I enjoy eating high-quality baked goods. When visiting a new place, I often spend many hours walking around town, scouting out the best bakeries. In London, where I live, I have explored the whole city, trying to find the best pain au chocolat (Jolene), seeded sourdough loaf (E5), babka (Margot), banana bread (Violet), cheese pretzel (Sourdough Sophia), and many other specific things. By now, I can take one glance at a bakery or cafe, in person or online, and be confident whether or not their baked goods will be to my taste before trying them. However, I'm not good at explaining my flash judgments on bakeries or helping others improve at bakery quality prediction - why?

This is an example of the more general problem of communicating tacit knowledge and intuitions. Whether explaining what makes good writing, teaching someone to cook well, or describing how to look for mathematical proofs, it is challenging to articulate the many heuristics and automatic thought processes that build up after sufficient experience and deliberate practice. 

However, it's not worth abandoning attempts to communicate such things altogether - succeeding can significantly accelerate another's skill development, reducing the need for time-consuming trial-and-error approaches. To this end, the first stage is acknowledging why you're having trouble articulating some knowledge. Then, once you have identified why you cannot easily verbalize your tacit knowledge, there are various strategies you can use to overcome the barrier, that is, if you decide you want to do so. 

I broadly break down why sharing tacit knowledge is hard into six categories: ComplexityLinguistic ConstraintsThe Curse of KnowledgePersonal Context-DependenceFear of Criticism, and Automaticity

Complexity

Tacit knowledge often involves a complex combination of heuristics, variables, and computations that may be challenging to convey succinctly. For instance, a seasoned paramedic responding to a critical situation will rely on many cues, such as the patient's breathing patterns, skin color, heart rate, and subjective symptoms, to quickly diagnose the problem and provide immediate care. This paramedic's ability to rapidly assess and react to the situation comes from years of hands-on experience and intuition developed over countless emergencies. Conveying this intricate skill set to a novice paramedic is challenging due to the many variables involved.

To overcome the challenge of complexity, it can be effective to break down the knowledge into smaller sub-components. This approach could involve narrating specific instances where you used your intuition or skill to decide, providing concrete examples of how the process works. For example, the experienced paramedic could start by sharing basic cues they look for in common emergencies such as heart attacks or strokes. They could describe the specific indicators they observe, like facial drooping, arm weakness, and speech difficulties in stroke victims, or chest pain, shortness of breath, and nausea in heart attack victims. They could also detail how they gather these observations quickly and systematically when arriving on the scene of an emergency.

Linguistic Constraints

Some forms of tacit knowledge are nearly impossible to articulate in language. For example, describing how to ride a bicycle to someone else in words is problematic because this knowledge is deeply ingrained in our motor skills rather than simply expressed in words.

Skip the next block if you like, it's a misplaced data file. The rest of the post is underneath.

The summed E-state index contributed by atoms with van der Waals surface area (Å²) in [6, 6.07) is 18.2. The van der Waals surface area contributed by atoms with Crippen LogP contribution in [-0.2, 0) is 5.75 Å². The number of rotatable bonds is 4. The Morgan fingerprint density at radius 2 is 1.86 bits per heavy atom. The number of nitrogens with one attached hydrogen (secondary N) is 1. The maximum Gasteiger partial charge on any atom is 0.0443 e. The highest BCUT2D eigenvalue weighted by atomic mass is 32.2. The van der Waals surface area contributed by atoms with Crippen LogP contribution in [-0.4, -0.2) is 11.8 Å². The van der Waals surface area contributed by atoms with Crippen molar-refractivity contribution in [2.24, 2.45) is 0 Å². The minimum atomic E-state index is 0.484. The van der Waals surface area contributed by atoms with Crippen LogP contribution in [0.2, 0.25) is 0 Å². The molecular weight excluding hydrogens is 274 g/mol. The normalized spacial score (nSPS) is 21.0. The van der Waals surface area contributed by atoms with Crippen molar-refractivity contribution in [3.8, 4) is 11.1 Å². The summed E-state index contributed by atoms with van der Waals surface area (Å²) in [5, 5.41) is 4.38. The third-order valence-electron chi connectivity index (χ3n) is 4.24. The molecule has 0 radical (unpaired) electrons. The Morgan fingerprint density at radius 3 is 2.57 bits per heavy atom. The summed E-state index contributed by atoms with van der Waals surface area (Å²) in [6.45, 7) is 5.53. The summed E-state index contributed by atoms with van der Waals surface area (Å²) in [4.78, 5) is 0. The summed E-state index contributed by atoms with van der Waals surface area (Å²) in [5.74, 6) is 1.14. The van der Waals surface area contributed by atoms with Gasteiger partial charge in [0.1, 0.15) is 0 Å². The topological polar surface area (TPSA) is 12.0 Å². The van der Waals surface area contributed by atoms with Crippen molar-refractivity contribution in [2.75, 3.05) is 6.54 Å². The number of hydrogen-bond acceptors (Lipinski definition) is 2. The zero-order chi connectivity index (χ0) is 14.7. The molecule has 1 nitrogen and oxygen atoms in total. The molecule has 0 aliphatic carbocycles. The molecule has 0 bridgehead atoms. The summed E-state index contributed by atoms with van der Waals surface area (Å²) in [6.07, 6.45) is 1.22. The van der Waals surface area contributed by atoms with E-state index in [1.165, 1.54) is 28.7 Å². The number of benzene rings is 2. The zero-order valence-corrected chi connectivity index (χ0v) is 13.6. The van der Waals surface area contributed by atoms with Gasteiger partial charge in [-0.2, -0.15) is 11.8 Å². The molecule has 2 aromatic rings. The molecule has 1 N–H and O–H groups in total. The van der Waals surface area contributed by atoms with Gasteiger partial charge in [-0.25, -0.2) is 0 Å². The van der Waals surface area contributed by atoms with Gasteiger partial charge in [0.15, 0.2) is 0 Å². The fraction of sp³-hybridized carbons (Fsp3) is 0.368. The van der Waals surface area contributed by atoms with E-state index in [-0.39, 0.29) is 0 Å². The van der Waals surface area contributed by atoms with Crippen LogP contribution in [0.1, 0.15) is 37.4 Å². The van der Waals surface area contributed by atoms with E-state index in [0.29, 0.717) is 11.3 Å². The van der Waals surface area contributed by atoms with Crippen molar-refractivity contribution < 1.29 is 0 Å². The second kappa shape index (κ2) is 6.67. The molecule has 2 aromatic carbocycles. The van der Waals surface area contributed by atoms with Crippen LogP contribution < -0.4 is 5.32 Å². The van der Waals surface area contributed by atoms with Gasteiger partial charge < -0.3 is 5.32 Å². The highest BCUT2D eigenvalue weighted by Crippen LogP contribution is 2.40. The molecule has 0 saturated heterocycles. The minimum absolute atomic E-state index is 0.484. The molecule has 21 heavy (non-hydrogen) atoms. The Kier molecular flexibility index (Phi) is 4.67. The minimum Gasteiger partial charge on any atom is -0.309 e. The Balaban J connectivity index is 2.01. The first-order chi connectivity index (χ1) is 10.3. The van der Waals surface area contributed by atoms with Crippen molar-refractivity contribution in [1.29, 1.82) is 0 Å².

To overcome linguistic constraints, one must often "show, not tell" via demonstrations, visuals, and hands-on experience. For instance, teaching someone to ride a bicycle requires less talk and more physical demonstration and guided practice. 

The Curse of Knowledge

The curse of knowledge is a cognitive bias that occurs when an individual assumes other individuals have similar backgrounds and depth of knowledge to understand what they are trying to communicate. For instance, a physics professor might struggle to explain quantum mechanics to a layperson as they may start explaining concepts in terms of other concepts the person still doesn't understand.  

Overcoming the curse of knowledge requires a conscious effort to simplify the explanation and to place oneself in the learner's shoes. Communicators should employ simple language, metaphors, and analogies to which the learner can relate. Remembering what it was like to first learn about something can also help you empathize with the learner.

Personal Context-Dependence

Some forms of tacit knowledge are highly dependent on personal properties. For example, a salesperson might have a unique way of engaging customers that works brilliantly due to their charisma and capacity for empathy. Even if they accurately describe their approach to another salesperson, someone else could struggle to use this knowledge due to the lack of particular personal qualities. 

Addressing personal context-dependence requires extracting the core principles that are universally applicable, independent of interpersonal differences. In the case of the salesperson, they can emphasize the importance of robustly good things such as listening to customers, being polite, and showing enthusiasm.

Fear of Criticism

A person might use uncomplicated heuristics to solve a problem but hesitate to share them out of fear of criticism or that others may view the approach negatively. For example, suppose an HR manager uses cues like body language, speech patterns, or attire to assess potential employees beyond their formal credentials. They may fear sharing this tacit knowledge, even if the approach achieves good results, as others could perceive it as superficial or discriminatory. 

Ensuring a high-trust, open environment can help overcome the fear of criticism. Thinking about why you expect a decision-making strategy to be criticized and how to describe it in a way less likely to offend could also enable you to transmit the knowledge more safely.